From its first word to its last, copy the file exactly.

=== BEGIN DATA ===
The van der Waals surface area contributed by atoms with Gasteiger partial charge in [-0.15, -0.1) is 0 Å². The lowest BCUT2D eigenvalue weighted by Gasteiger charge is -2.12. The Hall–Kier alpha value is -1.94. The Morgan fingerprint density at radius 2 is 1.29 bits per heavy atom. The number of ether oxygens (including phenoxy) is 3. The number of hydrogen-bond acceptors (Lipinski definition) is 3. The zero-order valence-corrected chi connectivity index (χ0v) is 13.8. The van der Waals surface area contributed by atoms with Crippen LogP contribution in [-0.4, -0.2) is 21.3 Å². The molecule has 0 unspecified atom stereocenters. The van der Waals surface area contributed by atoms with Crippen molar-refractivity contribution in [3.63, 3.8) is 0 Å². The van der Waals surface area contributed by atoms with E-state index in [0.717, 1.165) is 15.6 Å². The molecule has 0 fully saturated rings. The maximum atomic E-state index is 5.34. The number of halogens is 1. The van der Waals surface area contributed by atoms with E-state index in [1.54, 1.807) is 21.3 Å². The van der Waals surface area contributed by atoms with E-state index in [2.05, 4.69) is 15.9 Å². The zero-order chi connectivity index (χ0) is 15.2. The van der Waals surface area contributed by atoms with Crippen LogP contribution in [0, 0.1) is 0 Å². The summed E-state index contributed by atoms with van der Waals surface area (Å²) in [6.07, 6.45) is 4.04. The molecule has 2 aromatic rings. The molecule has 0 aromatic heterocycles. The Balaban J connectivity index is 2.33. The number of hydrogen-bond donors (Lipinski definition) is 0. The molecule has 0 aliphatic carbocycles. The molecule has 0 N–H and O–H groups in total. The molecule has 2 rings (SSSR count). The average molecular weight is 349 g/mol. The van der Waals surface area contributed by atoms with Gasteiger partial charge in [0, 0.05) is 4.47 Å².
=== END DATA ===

The van der Waals surface area contributed by atoms with Gasteiger partial charge in [-0.15, -0.1) is 0 Å². The lowest BCUT2D eigenvalue weighted by Gasteiger charge is -2.12. The Hall–Kier alpha value is -1.94. The Morgan fingerprint density at radius 2 is 1.29 bits per heavy atom. The number of ether oxygens (including phenoxy) is 3. The number of hydrogen-bond acceptors (Lipinski definition) is 3. The zero-order valence-corrected chi connectivity index (χ0v) is 13.8. The van der Waals surface area contributed by atoms with Crippen LogP contribution in [-0.4, -0.2) is 21.3 Å². The molecule has 0 unspecified atom stereocenters. The van der Waals surface area contributed by atoms with Crippen molar-refractivity contribution in [3.63, 3.8) is 0 Å². The van der Waals surface area contributed by atoms with E-state index in [0.717, 1.165) is 15.6 Å². The molecule has 0 fully saturated rings. The maximum atomic E-state index is 5.34. The number of halogens is 1. The van der Waals surface area contributed by atoms with E-state index in [1.54, 1.807) is 21.3 Å². The van der Waals surface area contributed by atoms with E-state index in [2.05, 4.69) is 15.9 Å². The zero-order chi connectivity index (χ0) is 15.2. The van der Waals surface area contributed by atoms with Crippen LogP contribution in [0, 0.1) is 0 Å². The summed E-state index contributed by atoms with van der Waals surface area (Å²) in [6.07, 6.45) is 4.04. The molecule has 2 aromatic rings. The molecule has 0 aromatic heterocycles. The Balaban J connectivity index is 2.33. The number of hydrogen-bond donors (Lipinski definition) is 0. The molecule has 0 aliphatic carbocycles. The molecule has 0 N–H and O–H groups in total. The molecule has 2 rings (SSSR count). The average molecular weight is 349 g/mol. The van der Waals surface area contributed by atoms with Gasteiger partial charge in [0, 0.05) is 4.47 Å².